Rooners Sun 10-Aug-14 07:46:42

This is a fairly good outline of the arguments against UPVC, for anyone who is interested.]]

Drawn up by an architect who is fed up with clients wanting uPVC

Roonerspism Sun 10-Aug-14 07:47:06

We love ours but they are freezing.

I would never remove them.

You can replace the glass with thicker glass though. And have them double glazed and although it is expensive, it's no more so than replacing them with plastic ones.

Ours are 90 years old and still work perfectly. Our previous house had PVC windows which were 30 years old and mouldy, non functioning and one actually fell in! I mourned the loss of the wooden ones.

Ps I'm no relation to OP!

Rooners Sun 10-Aug-14 07:49:56

Oh Hello grin

Good name. Mine's just a shortening of Rooney Mara which was my last name. not as clever as wot yours is.

Roonerspism Sun 10-Aug-14 08:01:24


I don't post much so don't worry as shouldn't be much scope for confusion!

<logs off to shut sash window, feeling glad there are fellow sash lovers in world>

bigkidsdidit Sun 10-Aug-14 08:04:50

I agree. I live in a conservation area and the whole town has banned PVC. Lovely smile

perfectview Sun 10-Aug-14 08:05:11

Totally agree OP. We have just sold a house with the original sash windows - the only ones left in the terrace. Was annoyed that the surveyor couldn't temper their comments about their inefficiency with some sort of solution that involved keeping them and a comment that they were an original feature. Although they were colder I find that preferable to the airless feeling of double glazing, but as someone else has said they can adapted.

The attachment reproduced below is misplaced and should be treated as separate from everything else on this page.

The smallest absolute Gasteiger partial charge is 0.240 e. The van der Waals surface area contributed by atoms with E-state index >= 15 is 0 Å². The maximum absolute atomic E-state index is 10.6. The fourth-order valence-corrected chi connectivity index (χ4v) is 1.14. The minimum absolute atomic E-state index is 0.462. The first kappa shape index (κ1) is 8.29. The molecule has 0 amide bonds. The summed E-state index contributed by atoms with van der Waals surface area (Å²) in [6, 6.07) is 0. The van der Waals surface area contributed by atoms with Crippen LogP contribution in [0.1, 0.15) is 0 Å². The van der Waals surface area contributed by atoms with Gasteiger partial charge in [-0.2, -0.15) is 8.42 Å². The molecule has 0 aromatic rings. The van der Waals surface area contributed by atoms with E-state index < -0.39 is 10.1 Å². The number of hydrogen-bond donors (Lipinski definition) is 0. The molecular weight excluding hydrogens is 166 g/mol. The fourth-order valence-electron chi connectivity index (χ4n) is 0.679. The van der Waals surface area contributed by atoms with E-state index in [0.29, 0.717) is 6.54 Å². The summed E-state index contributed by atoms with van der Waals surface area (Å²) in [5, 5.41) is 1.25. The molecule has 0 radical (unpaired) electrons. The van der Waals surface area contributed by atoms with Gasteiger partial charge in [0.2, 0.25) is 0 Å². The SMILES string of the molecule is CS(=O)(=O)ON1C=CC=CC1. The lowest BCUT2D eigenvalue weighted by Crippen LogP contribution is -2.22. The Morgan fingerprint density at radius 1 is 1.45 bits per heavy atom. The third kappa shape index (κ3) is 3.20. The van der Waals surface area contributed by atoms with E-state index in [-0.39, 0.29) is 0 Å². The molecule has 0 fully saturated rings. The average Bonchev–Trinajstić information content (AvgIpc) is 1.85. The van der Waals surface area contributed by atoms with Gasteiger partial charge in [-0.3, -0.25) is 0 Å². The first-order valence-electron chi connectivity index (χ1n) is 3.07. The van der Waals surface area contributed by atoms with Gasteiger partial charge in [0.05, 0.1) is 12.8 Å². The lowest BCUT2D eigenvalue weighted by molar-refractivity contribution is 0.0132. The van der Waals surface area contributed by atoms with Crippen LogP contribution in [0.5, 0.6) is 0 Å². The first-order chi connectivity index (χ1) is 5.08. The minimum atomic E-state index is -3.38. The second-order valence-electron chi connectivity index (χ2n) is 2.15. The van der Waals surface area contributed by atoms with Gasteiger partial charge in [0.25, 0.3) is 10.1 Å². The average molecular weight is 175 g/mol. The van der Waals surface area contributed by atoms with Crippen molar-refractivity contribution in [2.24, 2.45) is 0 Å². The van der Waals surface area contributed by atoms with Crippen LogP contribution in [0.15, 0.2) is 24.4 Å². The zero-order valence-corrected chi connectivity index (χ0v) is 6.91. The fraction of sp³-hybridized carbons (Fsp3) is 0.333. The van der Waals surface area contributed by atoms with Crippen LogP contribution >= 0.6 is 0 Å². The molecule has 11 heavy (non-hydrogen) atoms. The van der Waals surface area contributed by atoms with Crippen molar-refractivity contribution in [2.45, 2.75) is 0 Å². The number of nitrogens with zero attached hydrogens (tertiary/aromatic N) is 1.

Isitmylibrarybook Sun 10-Aug-14 08:11:18

Im surprised they put buyers off - i thought 'original sash windows' was a selling point - as with most original features?

I can see they're draughty (though you do need some ventilation, but i realise this may go a bit too far!) but in what way are they dangerous, as another poster has said? Is it the fact that they can be left open at the bottom so it is possible to fall out of first and second storeys? You can get round that with locks but then of course you can't open much at the top either. But presumably upvc open fully as well?

FoxSticks Sun 10-Aug-14 08:13:29

They can't always be repaired though. We have sashes in our Victorian house, some of which are rotting and cannot be refurbed. The worst windows were in our dining room where there were also gaps, which could have been fixes but rotting would that couldn't. We had them replaced with identical wooden sashes, but as the room is triple aspect with a bay window it was really expensive. We can't afford to do anything else to the rest of the house yet. Are replacement wooden ones ok?

Rooners Sun 10-Aug-14 08:20:12

Fox, in terms of aesthetics wood is absolutely the best and in terms of economics you have also made a really wise choice.